Electrical Hangover

Electrical Hangover from Long Term Energy Contracts
I never should have signed that last contract.

There has been a lot of talk recently, in the context of our “neXt metering” solar discussion, about the problem with entering into long term energy contracts. Briefly, the proposed new approach would compensate solar producers in dollars per kilowatt hour via a 20 year contract; while net metering nets out kilowatt hours prior to cost being figured into it, effectively capturing whatever electrical rates are at that moment in time.

It’s understandable that we are concerned about entering into long term renewable energy supply contracts. It’s a hangover from the 20 and 30 year contracts entered into by Central Maine Power in the 1980’s, prior to electrical deregulation, for power generated from waste to energy plants. Those contracts were at 18 cents per kilowatt hour – about three times the standard offer of today. They looked like good deals because they would stabilize electrical power pricing and were at or below rates. Unfortunately, they captured a high point in the market, ultimately artificially holding Maine’s power rates high, which is the last thing we need.

Since we’re still working off that hangover, we are resistant to enter into 20 year power contracts today. However, I think we need to get over that hangover. The contracts contemplated for solar power today are as low as three or four cents a kilowatt hour. That’s cheap power. In fact, there’s a fairly strong argument to be made that we are at the bottom of the electrical power market. Here it is: Oil. It’s about as low as it can go. Even if you get it out of the ground free, it’s still got a cost to process and bring to market. And low oil prices keep natural gas prices down. When oil rebounds, as it already is, natural gas – and thus electricity – will follow it back up.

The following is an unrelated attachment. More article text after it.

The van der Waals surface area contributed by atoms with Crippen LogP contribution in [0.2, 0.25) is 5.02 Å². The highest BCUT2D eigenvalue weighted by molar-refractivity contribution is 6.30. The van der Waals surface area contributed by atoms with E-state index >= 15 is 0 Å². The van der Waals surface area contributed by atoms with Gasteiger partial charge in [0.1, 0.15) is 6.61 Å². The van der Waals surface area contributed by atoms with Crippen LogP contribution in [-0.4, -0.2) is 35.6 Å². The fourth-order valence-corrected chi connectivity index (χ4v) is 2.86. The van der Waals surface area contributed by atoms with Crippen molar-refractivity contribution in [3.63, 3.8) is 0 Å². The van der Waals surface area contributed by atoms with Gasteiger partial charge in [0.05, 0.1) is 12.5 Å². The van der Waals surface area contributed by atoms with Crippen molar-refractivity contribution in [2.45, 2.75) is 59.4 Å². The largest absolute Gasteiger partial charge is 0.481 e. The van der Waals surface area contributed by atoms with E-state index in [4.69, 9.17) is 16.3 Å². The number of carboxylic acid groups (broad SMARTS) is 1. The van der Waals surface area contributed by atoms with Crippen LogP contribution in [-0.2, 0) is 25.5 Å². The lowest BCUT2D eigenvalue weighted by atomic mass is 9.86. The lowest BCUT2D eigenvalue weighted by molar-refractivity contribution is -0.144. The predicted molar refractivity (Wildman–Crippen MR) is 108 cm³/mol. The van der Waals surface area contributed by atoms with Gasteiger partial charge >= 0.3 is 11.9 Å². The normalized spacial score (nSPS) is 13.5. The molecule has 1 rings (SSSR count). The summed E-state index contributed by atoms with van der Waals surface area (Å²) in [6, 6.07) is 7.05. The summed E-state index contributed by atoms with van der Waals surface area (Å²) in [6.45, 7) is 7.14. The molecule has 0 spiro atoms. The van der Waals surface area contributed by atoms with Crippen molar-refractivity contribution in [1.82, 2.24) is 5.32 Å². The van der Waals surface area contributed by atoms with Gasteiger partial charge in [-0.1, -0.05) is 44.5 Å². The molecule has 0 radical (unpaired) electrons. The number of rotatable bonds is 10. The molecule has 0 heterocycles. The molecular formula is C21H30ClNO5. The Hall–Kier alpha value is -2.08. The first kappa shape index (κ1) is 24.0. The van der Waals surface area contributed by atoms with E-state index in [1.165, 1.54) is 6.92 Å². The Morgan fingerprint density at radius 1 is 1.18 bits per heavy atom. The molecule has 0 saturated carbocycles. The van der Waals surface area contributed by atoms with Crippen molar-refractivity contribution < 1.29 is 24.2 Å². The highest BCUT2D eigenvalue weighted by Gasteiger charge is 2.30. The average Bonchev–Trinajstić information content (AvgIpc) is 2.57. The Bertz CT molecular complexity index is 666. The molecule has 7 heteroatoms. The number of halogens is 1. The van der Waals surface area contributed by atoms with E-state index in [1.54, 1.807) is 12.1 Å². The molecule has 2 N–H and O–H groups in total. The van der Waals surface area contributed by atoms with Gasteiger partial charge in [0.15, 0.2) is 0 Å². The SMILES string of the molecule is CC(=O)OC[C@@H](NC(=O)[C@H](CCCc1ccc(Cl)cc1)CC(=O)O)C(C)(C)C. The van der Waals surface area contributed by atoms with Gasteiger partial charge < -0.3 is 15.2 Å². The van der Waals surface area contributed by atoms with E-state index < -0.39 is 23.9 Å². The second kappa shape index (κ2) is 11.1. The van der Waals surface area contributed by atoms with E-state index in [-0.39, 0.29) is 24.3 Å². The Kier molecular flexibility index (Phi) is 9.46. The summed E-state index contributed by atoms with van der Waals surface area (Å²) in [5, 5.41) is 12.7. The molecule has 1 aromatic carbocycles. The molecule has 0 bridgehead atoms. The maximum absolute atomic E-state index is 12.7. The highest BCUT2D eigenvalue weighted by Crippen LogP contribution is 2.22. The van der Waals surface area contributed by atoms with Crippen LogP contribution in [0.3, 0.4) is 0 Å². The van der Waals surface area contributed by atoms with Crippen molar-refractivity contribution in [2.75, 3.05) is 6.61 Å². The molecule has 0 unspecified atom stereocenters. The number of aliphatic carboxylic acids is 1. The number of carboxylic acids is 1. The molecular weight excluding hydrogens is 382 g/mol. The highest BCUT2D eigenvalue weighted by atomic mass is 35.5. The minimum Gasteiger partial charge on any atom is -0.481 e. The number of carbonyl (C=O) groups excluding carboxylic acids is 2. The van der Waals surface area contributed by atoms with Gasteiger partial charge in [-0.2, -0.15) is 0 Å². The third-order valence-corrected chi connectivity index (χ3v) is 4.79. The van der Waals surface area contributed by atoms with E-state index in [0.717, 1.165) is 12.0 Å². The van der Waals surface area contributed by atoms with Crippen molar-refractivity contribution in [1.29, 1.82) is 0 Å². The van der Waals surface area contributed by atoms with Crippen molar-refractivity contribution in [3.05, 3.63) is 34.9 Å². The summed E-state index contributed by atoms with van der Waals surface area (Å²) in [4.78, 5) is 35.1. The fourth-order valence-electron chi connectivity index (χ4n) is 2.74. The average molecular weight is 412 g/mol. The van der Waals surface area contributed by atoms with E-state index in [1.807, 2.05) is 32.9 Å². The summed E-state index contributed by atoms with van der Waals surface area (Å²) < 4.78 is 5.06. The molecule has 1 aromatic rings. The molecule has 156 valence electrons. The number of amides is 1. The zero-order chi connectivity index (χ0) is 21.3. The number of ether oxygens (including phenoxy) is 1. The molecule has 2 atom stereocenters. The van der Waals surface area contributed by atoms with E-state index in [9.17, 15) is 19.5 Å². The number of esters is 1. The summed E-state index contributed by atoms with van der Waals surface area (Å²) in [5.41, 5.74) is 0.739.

The opportunity we have now is like refinancing your house at the bottom of the market. We should grab it.

And I don’t think we should assume that renewable energy producers are all such do-gooders that they won’t follow the market back up, too.

In fact, as power prices increase, it is likely that the cost of solar (and wind) contracts will increase too. We should grab this moment in time and lock in some very low power rates. I think 3 and 4 cent power is going to look mighty good five years from now, let alone 20 years from now.



  1. If you think contract offers of 3 to 4 cents per kilowatt per twenty years, including energy, renewable energy credits and capacity payments are going to be offered by solar aggregators to CMP and Emera, your brain has been cooking in the sun too long.

    1. Hah! Probably true.
      Actually there are several in the works in this range. They need to be competitive, and some power contracts are going for as low as 2 cents now. That is why I think it is critical we lock in some of these low rates. I think solar pricing will follow the market back up as fossil fuel prices increase.

  2. The manufacture of solar voltaic panels requires lots and lots and lots of fossil fuels. It’s the way all that silicon and other high-temperature semiconductors liquefies to make the wafers.

    When the price of traditional fuels goes up, so will the cost of the panels and in-turn the cost of the electricity they produce.

    1. Sorry to be slow to reply to this comment Russell. It is an interesting point. Although the long term downward trend on panel pricing is encouraging, it is certainly a good time to capture a low price on both panels and the electricity they generate.